He has hardly been healthy enough to do himself credit in recent years, and some have questioned if he is still relevant. Is he a thorn in the side, causing squabbles in the dressing room? Rueda’s successor, whomever he is, may not be a matter that bothers him now that he has passed the age of 30, and has found himself in a footballing exile with Qatari club Al-Rayyan.
However, there are other more issues. Rueda led Atletico Nacional of Medellin to the Copa Libertadores title in 2016. Since then, just one Colombian team has advanced past the group rounds of the championship, an atrocious record for a nation with the largest population in South America outside of Brazil.
The undeniable reality that Ecuador is surpassing Colombia at club and national team level should be a huge source of worry for those in charge of the Colombian game. To avoid relying on the form and fitness of a single volatile star, the nation should be creating enough great players.
Colombia has time to find the right coach, but is Marcelo Bielsa the right guy for the job? AMA/Getty Images/Robbie Jay Barratt
The Colombian FA is not in a rush to find a long-term successor since there will be no competitive games for a time — the next Copa America is in 2024. Of course, they could bring in a temporary caretaker to play some friendly games. Those teams who will play Ecuador in the World Cup — the group opponents are Qatar, Senegal, and the Netherlands — may welcome the opportunity to train against a squad from a comparable school.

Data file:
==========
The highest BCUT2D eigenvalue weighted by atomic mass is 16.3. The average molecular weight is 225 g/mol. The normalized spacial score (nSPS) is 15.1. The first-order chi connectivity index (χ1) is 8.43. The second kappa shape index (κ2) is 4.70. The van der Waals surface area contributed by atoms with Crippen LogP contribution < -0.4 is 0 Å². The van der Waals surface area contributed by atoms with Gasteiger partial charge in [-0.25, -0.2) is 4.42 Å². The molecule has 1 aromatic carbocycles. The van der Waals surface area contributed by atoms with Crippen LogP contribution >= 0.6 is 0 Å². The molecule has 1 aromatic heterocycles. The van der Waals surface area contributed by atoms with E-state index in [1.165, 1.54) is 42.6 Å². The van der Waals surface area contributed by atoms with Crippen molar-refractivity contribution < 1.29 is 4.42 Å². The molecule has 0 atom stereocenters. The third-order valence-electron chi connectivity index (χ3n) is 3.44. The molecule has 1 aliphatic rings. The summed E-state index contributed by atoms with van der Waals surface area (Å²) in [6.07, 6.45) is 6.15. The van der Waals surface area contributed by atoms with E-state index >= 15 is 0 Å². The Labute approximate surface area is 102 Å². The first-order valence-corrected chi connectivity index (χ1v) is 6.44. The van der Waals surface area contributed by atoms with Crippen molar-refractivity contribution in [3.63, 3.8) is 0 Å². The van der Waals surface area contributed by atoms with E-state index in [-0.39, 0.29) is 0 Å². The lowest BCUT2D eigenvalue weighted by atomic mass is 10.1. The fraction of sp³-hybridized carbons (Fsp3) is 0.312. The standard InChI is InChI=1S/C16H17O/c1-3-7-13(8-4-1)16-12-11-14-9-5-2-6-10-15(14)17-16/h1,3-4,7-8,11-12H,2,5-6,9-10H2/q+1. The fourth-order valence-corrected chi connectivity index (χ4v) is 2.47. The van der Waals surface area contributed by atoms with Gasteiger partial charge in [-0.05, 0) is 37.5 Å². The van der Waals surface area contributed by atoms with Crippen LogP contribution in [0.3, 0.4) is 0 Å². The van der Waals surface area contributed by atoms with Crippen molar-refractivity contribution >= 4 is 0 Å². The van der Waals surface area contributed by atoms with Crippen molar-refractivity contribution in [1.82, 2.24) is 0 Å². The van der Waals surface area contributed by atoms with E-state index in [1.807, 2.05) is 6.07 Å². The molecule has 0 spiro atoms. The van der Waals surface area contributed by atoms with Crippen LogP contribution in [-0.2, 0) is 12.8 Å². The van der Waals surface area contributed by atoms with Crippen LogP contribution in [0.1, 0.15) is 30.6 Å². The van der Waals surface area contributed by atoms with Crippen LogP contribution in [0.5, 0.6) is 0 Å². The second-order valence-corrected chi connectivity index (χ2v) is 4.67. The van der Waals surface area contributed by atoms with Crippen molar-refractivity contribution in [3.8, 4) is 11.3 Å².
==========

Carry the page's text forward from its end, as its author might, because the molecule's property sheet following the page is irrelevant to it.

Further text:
But, in the long run, what will Colombia do? Costa Rica national team coach Luis Fernando Suarez is one candidate, though he is currently unavailable. He is Colombian, coached Ecuador to a World Cup spot in 2006, and now has Los Ticos poised to upset New Zealand in June’s playoff.
Colombia might embrace their conquerors and face off against Ricardo Gareca, the Argentine coach who is leading Peru’s national team to greatness. Gareca has a Colombian connection, having played with America of Cali in the late 1980s, when he had considerable success as a centre-forward. He, too, is now occupied, as Peru must beat either Australia or the United Arab Emirates in order to qualify for the World Cup.
And then there’s Marcelo Bielsa, who, after leaving Leeds United, is on the desire list of a number of South American national teams. Negotiating with Bielsa is famously tough, and his relationship with those in charge of the Colombian game would be rocky. However, the appeal is undeniable. Bielsa took over as Chile’s coach at a time when the country’s young potential was blossoming. Chile, like other rumored suitors, Bolivia, cannot give him anything comparable this time.
Colombia, on the other hand, has promise. Outside of the traditional South American top three of Brazil, Argentina, and Uruguay, Colombia is the country most positioned to make a significant effect on the global game. Colombia, with its many major centers and vast, football-crazed populace, provides a pathway to footballing immortality for the ambitious coach. It’ll be intriguing to watch who rises to the challenge of turning promise into reality.